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Lou Gerstner on CNBC


txlaw
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Heard a lot about him but this is the first interview I've seen with him.

Rational, constantly downplaying himself, intelligent and experienced! Brilliant man!

 

 

No wonder Mr. Buffett loves American Express and IBM!

 

If only we could get him at RIM...  :-\

 

THANKS FOR POSTING THESE!

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If only we could get him at RIM...  :-\

 

I'm quite confident that HWIC has read Gerstner's book.  That was likely the impetus for FFH's foray into DELL (at higher prices, unfortunately), as they would appear to believe that Dell can pull a Gerstner.

 

Presumably the folks at RIM also will be receiving advice from Mr. Watsa pointing out the wisdom of Gerstner's ideas.

 

THANKS FOR POSTING THESE!

 

No prob.

 

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One thing that bugged me a bit was the part about how analysts and journalists are so critical and always looking for the problems... I wish!

 

Once something is crashing and burning, of course they are, but most of the time they don't dig nearly enough and are way too cozy with management.

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One thing that bugged me a bit was the part about how analysts and journalists are so critical and always looking for the problems... I wish!

 

Once something is crashing and burning, of course they are, but most of the time they don't dig nearly enough and are way too cozy with management.

 

 

I totally agree but it seems to me that, this may be the case b/c maybe the analysts interested in publishing a contrarian view are discouraged by their editors sometimes... I cite the case from "Confidence Game" where the author; Christine Richard said a financial reporter's performance is judged based on how the stock market reacts to their reporting. Also, she mentioned (if I remember correctly) how her request to cover MBIA's faux shell company; Negris Caulis was out right rejected by her editor.

 

Along with that, I think we don't usually get a chance to hear the analysts who are right on the money about a company going down way before it's cool, because they're usually hushed away or the general news consumer isn't interested in listening to them (though I think the case is different for most of the members here).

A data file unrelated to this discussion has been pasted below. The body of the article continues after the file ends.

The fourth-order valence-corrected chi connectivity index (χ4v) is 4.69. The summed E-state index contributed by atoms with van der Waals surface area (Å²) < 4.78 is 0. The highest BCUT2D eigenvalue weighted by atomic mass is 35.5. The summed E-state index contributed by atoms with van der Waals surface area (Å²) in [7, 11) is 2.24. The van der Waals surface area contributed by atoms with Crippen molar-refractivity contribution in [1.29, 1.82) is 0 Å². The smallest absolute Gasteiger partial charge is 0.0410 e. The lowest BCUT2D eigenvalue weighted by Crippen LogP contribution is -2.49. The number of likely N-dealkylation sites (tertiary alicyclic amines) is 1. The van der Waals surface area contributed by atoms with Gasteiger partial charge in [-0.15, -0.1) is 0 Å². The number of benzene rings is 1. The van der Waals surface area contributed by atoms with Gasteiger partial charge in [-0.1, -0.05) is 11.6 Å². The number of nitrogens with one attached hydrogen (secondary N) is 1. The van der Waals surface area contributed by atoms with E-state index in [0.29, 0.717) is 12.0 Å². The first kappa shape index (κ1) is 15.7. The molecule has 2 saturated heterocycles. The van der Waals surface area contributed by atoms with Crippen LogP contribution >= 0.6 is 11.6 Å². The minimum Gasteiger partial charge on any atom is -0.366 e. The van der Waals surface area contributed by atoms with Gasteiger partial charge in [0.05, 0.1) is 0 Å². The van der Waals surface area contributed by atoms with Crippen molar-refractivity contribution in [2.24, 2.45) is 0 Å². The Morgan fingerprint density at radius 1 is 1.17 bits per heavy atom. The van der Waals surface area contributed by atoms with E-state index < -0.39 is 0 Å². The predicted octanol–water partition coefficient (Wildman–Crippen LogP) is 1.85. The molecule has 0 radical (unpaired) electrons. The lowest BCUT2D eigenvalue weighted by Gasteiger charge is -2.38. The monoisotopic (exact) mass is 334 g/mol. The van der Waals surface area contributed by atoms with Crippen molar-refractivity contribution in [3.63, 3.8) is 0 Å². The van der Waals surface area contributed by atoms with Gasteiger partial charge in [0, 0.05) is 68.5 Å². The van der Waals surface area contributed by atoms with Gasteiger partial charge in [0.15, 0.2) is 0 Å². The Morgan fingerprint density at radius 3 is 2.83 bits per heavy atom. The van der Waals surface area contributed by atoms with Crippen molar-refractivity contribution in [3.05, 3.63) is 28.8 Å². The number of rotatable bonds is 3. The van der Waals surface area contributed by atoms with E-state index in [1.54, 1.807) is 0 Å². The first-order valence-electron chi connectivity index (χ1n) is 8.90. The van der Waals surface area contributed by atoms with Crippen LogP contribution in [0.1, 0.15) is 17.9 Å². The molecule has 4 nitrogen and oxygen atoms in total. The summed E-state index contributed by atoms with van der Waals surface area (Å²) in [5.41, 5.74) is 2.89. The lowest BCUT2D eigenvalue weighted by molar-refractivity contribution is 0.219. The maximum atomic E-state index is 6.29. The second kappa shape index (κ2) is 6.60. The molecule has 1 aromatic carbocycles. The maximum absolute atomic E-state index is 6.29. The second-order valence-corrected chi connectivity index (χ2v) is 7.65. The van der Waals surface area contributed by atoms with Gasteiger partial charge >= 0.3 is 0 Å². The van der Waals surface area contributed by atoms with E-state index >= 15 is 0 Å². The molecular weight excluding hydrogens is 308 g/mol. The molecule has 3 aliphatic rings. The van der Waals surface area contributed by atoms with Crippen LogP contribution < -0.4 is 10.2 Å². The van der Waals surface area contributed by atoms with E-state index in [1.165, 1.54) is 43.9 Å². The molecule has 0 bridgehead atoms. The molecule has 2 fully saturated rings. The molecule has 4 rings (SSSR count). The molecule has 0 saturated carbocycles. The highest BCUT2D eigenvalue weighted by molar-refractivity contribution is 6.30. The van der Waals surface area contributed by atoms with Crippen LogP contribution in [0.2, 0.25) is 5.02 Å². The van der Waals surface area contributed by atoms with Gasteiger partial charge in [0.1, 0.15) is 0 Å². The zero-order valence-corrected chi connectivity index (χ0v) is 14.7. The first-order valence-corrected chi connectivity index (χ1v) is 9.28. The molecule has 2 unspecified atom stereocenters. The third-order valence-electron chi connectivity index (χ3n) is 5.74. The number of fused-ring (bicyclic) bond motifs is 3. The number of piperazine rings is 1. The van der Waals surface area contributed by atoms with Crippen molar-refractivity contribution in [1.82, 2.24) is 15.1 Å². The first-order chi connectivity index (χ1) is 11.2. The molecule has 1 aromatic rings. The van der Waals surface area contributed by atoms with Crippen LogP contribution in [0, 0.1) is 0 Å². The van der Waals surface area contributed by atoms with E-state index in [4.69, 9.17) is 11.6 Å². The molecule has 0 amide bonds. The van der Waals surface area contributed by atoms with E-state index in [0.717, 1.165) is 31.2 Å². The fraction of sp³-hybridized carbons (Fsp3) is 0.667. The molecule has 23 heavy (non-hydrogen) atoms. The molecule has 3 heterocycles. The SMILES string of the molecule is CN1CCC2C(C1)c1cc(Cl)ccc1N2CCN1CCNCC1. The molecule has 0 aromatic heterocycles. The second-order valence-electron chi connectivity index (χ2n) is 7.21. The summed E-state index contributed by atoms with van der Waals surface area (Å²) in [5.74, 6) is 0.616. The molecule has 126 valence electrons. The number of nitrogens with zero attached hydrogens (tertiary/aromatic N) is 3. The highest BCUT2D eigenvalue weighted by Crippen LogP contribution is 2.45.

I too would like to see things change; maybe they would if we aligned the interests of the financial reporters with the buyside investors... but here's my guess; once things start to stabilize again (in w/e # of years) and the next bubble gets in the making and market sentiment goes up... once again the best of analysts shall again be ignored... and rinse, repeat.

What do you think?

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One thing that bugged me a bit was the part about how analysts and journalists are so critical and always looking for the problems... I wish!

 

Once something is crashing and burning, of course they are, but most of the time they don't dig nearly enough and are way too cozy with management.

 

 

I totally agree but it seems to me that, this may be the case b/c maybe the analysts interested in publishing a contrarian view are discouraged by their editors sometimes... I cite the case from "Confidence Game" where the author; Christine Richard said a financial reporter's performance is judged based on how the stock market reacts to their reporting. Also, she mentioned (if I remember correctly) how her request to cover MBIA's faux shell company; Negris Caulis was out right rejected by her editor.

 

Along with that, I think we don't usually get a chance to hear the analysts who are right on the money about a company going down way before it's cool, because they're usually hushed away or the general news consumer isn't interested in listening to them (though I think the case is different for most of the members here).

 

I too would like to see things change; maybe they would if we aligned the interests of the financial reporters with the buyside investors... but here's my guess; once things start to stabilize again (in w/e # of years) and the next bubble gets in the making and market sentiment goes up... once again the best of analysts shall again be ignored... and rinse, repeat.

What do you think?

 

I wasn't saying it's always their fault. The system is definitely structured in such a way that their interests are not aligned with most investors (who signs their paycheck? Who do they spend their day hanging out with?). The result is still the same, though.

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